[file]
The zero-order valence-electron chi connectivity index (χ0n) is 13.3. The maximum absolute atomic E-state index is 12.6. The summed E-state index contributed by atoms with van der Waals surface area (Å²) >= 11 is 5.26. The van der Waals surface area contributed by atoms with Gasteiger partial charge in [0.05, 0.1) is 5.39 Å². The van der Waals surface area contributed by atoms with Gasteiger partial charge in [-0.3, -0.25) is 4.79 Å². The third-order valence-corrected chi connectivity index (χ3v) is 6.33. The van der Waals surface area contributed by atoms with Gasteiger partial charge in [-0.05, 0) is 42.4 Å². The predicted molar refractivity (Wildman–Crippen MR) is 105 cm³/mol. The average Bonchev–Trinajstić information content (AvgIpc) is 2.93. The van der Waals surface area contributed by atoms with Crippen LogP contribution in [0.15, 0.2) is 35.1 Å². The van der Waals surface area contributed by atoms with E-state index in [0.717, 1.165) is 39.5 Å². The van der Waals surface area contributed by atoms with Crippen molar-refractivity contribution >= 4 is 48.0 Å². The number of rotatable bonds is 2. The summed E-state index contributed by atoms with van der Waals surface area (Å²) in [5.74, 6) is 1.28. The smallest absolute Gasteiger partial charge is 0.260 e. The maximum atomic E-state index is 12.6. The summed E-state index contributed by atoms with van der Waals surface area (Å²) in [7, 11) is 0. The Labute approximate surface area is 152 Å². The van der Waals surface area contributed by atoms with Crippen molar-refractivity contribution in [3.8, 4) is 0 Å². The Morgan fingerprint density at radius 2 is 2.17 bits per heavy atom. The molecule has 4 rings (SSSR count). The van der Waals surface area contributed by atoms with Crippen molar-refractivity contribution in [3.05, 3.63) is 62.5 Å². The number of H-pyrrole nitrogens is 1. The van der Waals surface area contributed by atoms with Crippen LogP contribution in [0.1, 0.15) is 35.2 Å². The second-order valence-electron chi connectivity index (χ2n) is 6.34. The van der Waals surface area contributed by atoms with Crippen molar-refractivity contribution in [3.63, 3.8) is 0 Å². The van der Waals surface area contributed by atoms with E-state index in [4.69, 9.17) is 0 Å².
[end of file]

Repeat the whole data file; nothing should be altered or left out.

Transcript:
The zero-order valence-electron chi connectivity index (χ0n) is 13.3. The maximum absolute atomic E-state index is 12.6. The summed E-state index contributed by atoms with van der Waals surface area (Å²) >= 11 is 5.26. The van der Waals surface area contributed by atoms with Gasteiger partial charge in [0.05, 0.1) is 5.39 Å². The van der Waals surface area contributed by atoms with Gasteiger partial charge in [-0.3, -0.25) is 4.79 Å². The third-order valence-corrected chi connectivity index (χ3v) is 6.33. The van der Waals surface area contributed by atoms with Gasteiger partial charge in [-0.05, 0) is 42.4 Å². The predicted molar refractivity (Wildman–Crippen MR) is 105 cm³/mol. The average Bonchev–Trinajstić information content (AvgIpc) is 2.93. The van der Waals surface area contributed by atoms with Crippen LogP contribution in [0.15, 0.2) is 35.1 Å². The van der Waals surface area contributed by atoms with E-state index in [0.717, 1.165) is 39.5 Å². The van der Waals surface area contributed by atoms with Crippen molar-refractivity contribution >= 4 is 48.0 Å². The number of rotatable bonds is 2. The summed E-state index contributed by atoms with van der Waals surface area (Å²) in [5.74, 6) is 1.28. The smallest absolute Gasteiger partial charge is 0.260 e. The maximum atomic E-state index is 12.6. The summed E-state index contributed by atoms with van der Waals surface area (Å²) in [7, 11) is 0. The Labute approximate surface area is 152 Å². The van der Waals surface area contributed by atoms with Crippen molar-refractivity contribution in [3.8, 4) is 0 Å². The Morgan fingerprint density at radius 2 is 2.17 bits per heavy atom. The molecule has 4 rings (SSSR count). The van der Waals surface area contributed by atoms with Crippen molar-refractivity contribution in [3.05, 3.63) is 62.5 Å². The number of H-pyrrole nitrogens is 1. The van der Waals surface area contributed by atoms with Crippen LogP contribution in [0.1, 0.15) is 35.2 Å². The second-order valence-electron chi connectivity index (χ2n) is 6.34. The van der Waals surface area contributed by atoms with Crippen molar-refractivity contribution in [3.63, 3.8) is 0 Å². The van der Waals surface area contributed by atoms with E-state index in [4.69, 9.17) is 0 Å².